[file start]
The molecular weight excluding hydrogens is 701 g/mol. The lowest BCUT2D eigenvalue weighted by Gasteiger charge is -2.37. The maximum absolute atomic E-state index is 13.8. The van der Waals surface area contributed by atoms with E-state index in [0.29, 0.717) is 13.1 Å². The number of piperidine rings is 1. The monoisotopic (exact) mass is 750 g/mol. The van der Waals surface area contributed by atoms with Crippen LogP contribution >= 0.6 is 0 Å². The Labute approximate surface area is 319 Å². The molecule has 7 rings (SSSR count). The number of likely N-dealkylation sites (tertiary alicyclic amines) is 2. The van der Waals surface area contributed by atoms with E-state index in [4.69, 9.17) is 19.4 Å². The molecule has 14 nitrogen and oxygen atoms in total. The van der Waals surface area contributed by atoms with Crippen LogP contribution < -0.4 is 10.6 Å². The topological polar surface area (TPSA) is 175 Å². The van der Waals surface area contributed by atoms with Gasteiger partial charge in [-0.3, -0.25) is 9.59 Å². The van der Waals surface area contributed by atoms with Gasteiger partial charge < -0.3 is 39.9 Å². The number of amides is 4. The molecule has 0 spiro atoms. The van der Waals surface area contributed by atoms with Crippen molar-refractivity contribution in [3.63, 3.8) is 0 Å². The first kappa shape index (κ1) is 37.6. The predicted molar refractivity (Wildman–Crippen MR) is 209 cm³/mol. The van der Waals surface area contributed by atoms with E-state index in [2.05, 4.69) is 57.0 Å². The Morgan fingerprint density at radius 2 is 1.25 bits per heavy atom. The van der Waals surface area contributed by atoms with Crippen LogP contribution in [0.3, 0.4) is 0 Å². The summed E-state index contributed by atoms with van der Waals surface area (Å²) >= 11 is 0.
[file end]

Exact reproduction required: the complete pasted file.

The molecular weight excluding hydrogens is 701 g/mol. The lowest BCUT2D eigenvalue weighted by Gasteiger charge is -2.37. The maximum absolute atomic E-state index is 13.8. The van der Waals surface area contributed by atoms with E-state index in [0.29, 0.717) is 13.1 Å². The number of piperidine rings is 1. The monoisotopic (exact) mass is 750 g/mol. The van der Waals surface area contributed by atoms with Crippen LogP contribution >= 0.6 is 0 Å². The Labute approximate surface area is 319 Å². The molecule has 7 rings (SSSR count). The number of likely N-dealkylation sites (tertiary alicyclic amines) is 2. The van der Waals surface area contributed by atoms with E-state index in [4.69, 9.17) is 19.4 Å². The molecule has 14 nitrogen and oxygen atoms in total. The van der Waals surface area contributed by atoms with Crippen LogP contribution < -0.4 is 10.6 Å². The topological polar surface area (TPSA) is 175 Å². The van der Waals surface area contributed by atoms with Gasteiger partial charge in [-0.3, -0.25) is 9.59 Å². The van der Waals surface area contributed by atoms with Gasteiger partial charge < -0.3 is 39.9 Å². The number of amides is 4. The molecule has 0 spiro atoms. The van der Waals surface area contributed by atoms with Crippen molar-refractivity contribution in [3.63, 3.8) is 0 Å². The first kappa shape index (κ1) is 37.6. The predicted molar refractivity (Wildman–Crippen MR) is 209 cm³/mol. The van der Waals surface area contributed by atoms with E-state index in [2.05, 4.69) is 57.0 Å². The Morgan fingerprint density at radius 2 is 1.25 bits per heavy atom. The van der Waals surface area contributed by atoms with Crippen LogP contribution in [0.3, 0.4) is 0 Å². The summed E-state index contributed by atoms with van der Waals surface area (Å²) >= 11 is 0.